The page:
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An old church bell was sold at one of the London auction-rooms lately. The circumstance is very unusual. Very rarely indeed are church bells the object of auction sales, and I am inclined to think that, if it could be known from which church a bell has been taken, the return of it could be demanded.
I rather think, like parish registers, church bells cannot be sold in what may be called "market overt." This one is, so I hear, believed to have come from a church which has been wholly destroyed.
I saw another, some time ago, in a nobleman's house, which had also come from a church that had been pulled down, and is now swung as a dinner bell.
I suppose there are no collectors of church bells because, practically, there are none to be had ; but there is a considerable demand for other kinds of bells.For example, those beautiful sets of four or five that were put on the leading horse of a team, and were known as team bells, and by which the approach of horses in a long narrow lane was heralded, are in great demand, and very charming dinner bells they make. They are often of beautiful sound, and made of really good metal. There is a set, I am told, at Kingston, in the museum, and I have seen others.
Then there are sheep bells, generally circular, sometimes made of bronze, occasionally quite ancient, and at times having initials or dates upon them. In Austria and Switzerland they and the somewhat larger cow bells are rectangularmore like that wonderful St. Patrick's bell in the Dublin Museum. The old English sheep bells are often very harmonious in tone, and are pleasant things to use, mounted up for handling. The foreign ones are not so harmonious, they are more shrill; but in amongst the mountains their sound is very pleasant.
We keep up curious customs with regard to bells-the Pancake Bell, rung on Shrove Tuesday in some places, Harvest Bells and Market Bells, the solemn Passing Bell, the alarming Fire Bell, and, in churches, the Sanctus Bell. There is a beautiful old Sanctus Bell in a Catholic church in Surrey, that was stolen once, together with two or there other treasures from the church. The country people tell you that the bell persisted in ringing, and so the thief threw the treasures away, and the bell went on ringing till it was found and restored to its place. It certainly did go away from the church, and it certainly is back there now ; so much of the story I know is true.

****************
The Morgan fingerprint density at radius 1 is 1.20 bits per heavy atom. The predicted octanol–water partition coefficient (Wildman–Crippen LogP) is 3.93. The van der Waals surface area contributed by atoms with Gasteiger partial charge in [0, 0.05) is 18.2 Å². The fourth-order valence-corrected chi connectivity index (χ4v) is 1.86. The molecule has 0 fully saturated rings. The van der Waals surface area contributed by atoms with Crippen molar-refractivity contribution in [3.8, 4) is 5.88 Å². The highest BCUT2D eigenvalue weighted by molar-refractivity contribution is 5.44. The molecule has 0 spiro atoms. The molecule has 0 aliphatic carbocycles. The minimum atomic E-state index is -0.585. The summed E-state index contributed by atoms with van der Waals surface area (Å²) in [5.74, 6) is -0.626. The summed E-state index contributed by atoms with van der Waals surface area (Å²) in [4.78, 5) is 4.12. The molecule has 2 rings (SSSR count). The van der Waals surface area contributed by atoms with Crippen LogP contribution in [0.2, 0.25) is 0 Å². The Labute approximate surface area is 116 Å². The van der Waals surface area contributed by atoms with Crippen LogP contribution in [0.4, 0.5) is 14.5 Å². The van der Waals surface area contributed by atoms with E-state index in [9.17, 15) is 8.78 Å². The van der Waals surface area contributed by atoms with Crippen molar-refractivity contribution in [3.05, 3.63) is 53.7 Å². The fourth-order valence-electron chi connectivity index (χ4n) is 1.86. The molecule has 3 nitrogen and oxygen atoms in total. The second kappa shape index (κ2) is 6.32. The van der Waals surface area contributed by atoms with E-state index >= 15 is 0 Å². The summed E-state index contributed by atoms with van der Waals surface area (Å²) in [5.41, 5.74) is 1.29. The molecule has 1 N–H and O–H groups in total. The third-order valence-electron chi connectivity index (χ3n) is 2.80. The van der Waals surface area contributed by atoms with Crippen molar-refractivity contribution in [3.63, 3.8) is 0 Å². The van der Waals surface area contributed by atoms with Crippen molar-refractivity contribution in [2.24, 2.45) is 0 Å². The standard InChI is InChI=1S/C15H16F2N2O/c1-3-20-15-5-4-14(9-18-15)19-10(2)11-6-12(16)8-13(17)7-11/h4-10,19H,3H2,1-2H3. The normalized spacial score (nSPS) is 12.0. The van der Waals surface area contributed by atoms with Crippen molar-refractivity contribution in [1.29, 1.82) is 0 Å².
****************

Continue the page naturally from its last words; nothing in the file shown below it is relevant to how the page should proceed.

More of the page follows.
I saw a beautiful silver Sanctus Bell a little while ago on a dinner table. It was not of the kind that hung in the belfry, but such as the altar-boy uses on the steps. It was Spanish, and had come from some fine church, no doubt, but now put to quite different purposes.
There was a splendid, silver bell sold at the Strawberry Hill sale in 1842, which Walpole said had been made for Pope Clement VII by Benvenuto Cellini, and had come from Parma into the possession of Lord Rockingham, from whom Walpole had obtained it. After the Strawberry Hill sale it passed into the possession of Baron Ferdinand de Rothschild. It is absolutely encrusted with beautiful ornamentation, chased in most marvellous fashion, but is not now attributed to Cellini. It is probably German and very likely made by Jamnitzer, who died in Nuremberg in 1585. There is a wonderful bell that belonged to Queen Mary Stuart and, later on, to Mr. Bruce, of Kennet. It has the Royal Arms of Scotland upon it, the Greek monogram for the name of our Lord, and various Latin inscriptions, one of them saying that the Queen used it to summon her attendants, and, perhaps, that also was originally made for ecclesiastical purposes. It was bequeathed by the Queen, in her will of February, 1577, to her secretary Nau, and in 1587 it appears in the inventory of the things that were at Fotheringay Castle. It is a very beautiful bell, and another very fine one is believed to be at Windsor, and belonged to Queen Anne Boleyn.
There are two interesting mediaeval bells in the British Museum-one which came from Pickering, and is a fourteenth-century bell engraved with a crucifix and saints; the other, a Flemish bell, dated 1574 and having upon it the maker's name.